A while after he’s been diagnosed with cancer, Randy receives an email from Robbee Kosak, one of his colleagues at Carnegie Mellon. In the email, she tells Randy a story of when she was driving home from work. She was behind a guy in a convertible, and the man had his top down. His arm was hanging out of the door and his fingers were tapping to the music while his head bobbed. Robbee changed lanes, and could see the guy had this huge smile across his face, and Robbee thought to herself, “Wow, this is the epitome of a person appreciating this day and this moment.” When the convertible turned the corner, Robbee was shocked to see that, in fact, it was Randy Pausch in the car.
This email from Robbee Kosak shows how, even after being diagnosed with cancer, Randy’s attitude is still positive.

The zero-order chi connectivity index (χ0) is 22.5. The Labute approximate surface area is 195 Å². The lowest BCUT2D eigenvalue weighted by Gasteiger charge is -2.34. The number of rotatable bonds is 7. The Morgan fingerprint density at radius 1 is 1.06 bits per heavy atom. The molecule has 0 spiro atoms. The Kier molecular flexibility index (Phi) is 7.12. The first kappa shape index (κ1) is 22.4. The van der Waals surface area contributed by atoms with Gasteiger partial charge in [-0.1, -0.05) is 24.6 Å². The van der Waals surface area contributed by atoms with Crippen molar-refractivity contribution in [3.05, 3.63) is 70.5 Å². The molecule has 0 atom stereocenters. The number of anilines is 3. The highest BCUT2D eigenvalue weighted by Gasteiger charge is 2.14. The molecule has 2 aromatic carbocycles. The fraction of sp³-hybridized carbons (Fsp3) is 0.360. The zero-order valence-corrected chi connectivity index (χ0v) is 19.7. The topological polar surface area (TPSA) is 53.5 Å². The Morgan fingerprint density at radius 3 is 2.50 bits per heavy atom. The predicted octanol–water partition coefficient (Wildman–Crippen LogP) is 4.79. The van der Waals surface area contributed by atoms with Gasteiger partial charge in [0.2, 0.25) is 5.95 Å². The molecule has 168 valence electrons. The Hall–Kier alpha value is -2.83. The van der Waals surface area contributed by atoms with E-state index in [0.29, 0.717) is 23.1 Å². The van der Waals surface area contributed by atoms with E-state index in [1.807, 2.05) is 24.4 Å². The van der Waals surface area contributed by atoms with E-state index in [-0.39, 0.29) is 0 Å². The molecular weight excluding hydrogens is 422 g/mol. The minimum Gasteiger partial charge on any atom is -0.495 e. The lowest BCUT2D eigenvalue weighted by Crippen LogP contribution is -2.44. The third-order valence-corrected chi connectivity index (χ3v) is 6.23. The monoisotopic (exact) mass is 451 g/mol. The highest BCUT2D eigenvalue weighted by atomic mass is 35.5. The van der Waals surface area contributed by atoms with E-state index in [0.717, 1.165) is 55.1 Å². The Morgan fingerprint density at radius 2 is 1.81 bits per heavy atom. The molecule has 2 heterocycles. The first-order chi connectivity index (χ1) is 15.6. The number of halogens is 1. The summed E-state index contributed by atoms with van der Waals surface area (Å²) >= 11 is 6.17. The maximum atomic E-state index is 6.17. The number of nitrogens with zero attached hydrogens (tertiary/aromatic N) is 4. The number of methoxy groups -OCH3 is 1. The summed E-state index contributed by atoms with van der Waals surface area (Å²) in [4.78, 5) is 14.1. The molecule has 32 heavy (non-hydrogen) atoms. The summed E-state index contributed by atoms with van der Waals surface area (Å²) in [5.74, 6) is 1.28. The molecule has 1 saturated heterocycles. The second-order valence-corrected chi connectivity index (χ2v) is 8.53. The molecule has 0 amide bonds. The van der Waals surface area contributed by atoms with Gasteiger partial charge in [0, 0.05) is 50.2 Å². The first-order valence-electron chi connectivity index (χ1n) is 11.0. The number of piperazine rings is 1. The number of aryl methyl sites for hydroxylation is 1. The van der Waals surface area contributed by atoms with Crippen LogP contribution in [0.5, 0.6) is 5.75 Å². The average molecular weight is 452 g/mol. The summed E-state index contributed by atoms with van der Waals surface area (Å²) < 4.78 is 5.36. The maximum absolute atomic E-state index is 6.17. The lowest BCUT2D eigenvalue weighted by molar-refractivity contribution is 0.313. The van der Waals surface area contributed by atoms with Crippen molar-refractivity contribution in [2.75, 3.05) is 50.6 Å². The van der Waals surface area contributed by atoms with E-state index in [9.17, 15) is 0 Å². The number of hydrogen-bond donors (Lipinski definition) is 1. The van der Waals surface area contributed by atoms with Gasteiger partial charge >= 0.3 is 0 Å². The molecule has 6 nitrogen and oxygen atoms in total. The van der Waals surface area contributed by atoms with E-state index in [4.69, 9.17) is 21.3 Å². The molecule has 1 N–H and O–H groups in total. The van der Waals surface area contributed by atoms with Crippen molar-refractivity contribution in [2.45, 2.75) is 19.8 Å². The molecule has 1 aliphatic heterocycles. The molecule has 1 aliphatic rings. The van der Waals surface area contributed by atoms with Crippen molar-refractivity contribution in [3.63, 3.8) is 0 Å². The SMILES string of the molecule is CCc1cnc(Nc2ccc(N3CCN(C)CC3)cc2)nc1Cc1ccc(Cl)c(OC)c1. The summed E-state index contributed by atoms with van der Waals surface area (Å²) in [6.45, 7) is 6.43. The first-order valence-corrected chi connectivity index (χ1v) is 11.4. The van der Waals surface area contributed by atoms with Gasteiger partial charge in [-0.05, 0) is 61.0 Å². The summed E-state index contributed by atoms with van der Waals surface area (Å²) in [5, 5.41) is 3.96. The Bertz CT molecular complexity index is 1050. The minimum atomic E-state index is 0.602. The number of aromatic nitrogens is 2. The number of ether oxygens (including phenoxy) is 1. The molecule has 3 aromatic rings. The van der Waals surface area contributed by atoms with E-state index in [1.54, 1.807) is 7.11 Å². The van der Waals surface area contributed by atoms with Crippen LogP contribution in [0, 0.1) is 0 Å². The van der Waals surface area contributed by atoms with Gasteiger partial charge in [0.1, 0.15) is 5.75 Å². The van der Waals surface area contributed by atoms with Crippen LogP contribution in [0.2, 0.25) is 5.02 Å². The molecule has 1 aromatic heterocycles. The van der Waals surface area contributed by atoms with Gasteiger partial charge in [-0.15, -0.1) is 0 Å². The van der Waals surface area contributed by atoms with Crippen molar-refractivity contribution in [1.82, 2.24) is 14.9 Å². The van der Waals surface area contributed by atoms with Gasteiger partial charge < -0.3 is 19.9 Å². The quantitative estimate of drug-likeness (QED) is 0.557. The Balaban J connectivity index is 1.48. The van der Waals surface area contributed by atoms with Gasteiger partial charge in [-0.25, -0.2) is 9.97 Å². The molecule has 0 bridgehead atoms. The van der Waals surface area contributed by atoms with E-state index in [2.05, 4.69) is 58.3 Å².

Robbee Kosak writes in her email that this moment meant a lot to her, because it reminded her of what life is all about. Later, Randy re-reads Robbee’s email many times, coming to view it as “a feedback loop of sorts.” Randy says that it hasn’t always been easy staying positive during his fight with cancer, and he’d wondered himself whether he was acting like he was okay in order to put on a brave face for his family, or if he truly was doing pretty well. In that moment, Robbee saw Randy totally unguarded, and Randy would like to think she saw him as he truly is—happy, positive, and fully engaged. Robbee’s email gives Randy “a window into” himself. He still knows that life is good, and, at least that night, he is doing OK.
Robbee giving Randy the feedback that she is happy he’s doing well is, in itself, a feedback loop that helps Randy remain positive. Robbee learns the importance of enjoying every moment from Randy, she tells him what she’s learned, and Randy then uses the feedback Robbee imparted to him to remind himself of the importance of happiness in times of doubt.